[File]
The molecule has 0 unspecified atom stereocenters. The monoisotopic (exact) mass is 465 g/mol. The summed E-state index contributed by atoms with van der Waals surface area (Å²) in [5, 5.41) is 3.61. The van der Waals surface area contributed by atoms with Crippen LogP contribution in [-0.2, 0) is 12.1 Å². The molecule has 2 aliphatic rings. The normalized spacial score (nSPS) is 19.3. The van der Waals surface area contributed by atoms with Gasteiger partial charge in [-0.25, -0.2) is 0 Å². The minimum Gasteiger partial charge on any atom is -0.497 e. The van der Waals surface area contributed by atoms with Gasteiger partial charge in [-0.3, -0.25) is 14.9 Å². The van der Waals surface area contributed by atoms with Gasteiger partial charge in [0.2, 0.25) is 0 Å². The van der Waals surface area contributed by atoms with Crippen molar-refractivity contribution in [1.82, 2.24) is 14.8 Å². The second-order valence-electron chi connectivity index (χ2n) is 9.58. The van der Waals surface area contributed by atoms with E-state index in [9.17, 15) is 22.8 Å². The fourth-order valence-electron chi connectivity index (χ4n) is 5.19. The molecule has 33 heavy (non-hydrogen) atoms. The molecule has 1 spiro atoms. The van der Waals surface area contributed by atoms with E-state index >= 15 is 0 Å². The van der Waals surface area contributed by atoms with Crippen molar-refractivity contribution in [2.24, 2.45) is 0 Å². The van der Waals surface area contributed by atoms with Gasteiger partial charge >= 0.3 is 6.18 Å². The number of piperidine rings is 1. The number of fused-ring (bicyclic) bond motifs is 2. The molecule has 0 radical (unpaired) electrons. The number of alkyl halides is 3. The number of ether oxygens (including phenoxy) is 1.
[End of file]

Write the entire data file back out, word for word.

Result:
The molecule has 0 unspecified atom stereocenters. The monoisotopic (exact) mass is 465 g/mol. The summed E-state index contributed by atoms with van der Waals surface area (Å²) in [5, 5.41) is 3.61. The van der Waals surface area contributed by atoms with Crippen LogP contribution in [-0.2, 0) is 12.1 Å². The molecule has 2 aliphatic rings. The normalized spacial score (nSPS) is 19.3. The van der Waals surface area contributed by atoms with Gasteiger partial charge in [-0.25, -0.2) is 0 Å². The minimum Gasteiger partial charge on any atom is -0.497 e. The van der Waals surface area contributed by atoms with Gasteiger partial charge in [-0.3, -0.25) is 14.9 Å². The van der Waals surface area contributed by atoms with Gasteiger partial charge in [0.2, 0.25) is 0 Å². The van der Waals surface area contributed by atoms with Crippen molar-refractivity contribution in [1.82, 2.24) is 14.8 Å². The second-order valence-electron chi connectivity index (χ2n) is 9.58. The van der Waals surface area contributed by atoms with E-state index in [9.17, 15) is 22.8 Å². The fourth-order valence-electron chi connectivity index (χ4n) is 5.19. The molecule has 33 heavy (non-hydrogen) atoms. The molecule has 1 spiro atoms. The van der Waals surface area contributed by atoms with E-state index >= 15 is 0 Å². The van der Waals surface area contributed by atoms with Crippen molar-refractivity contribution in [2.24, 2.45) is 0 Å². The van der Waals surface area contributed by atoms with Gasteiger partial charge >= 0.3 is 6.18 Å². The number of piperidine rings is 1. The number of fused-ring (bicyclic) bond motifs is 2. The molecule has 0 radical (unpaired) electrons. The number of alkyl halides is 3. The number of ether oxygens (including phenoxy) is 1.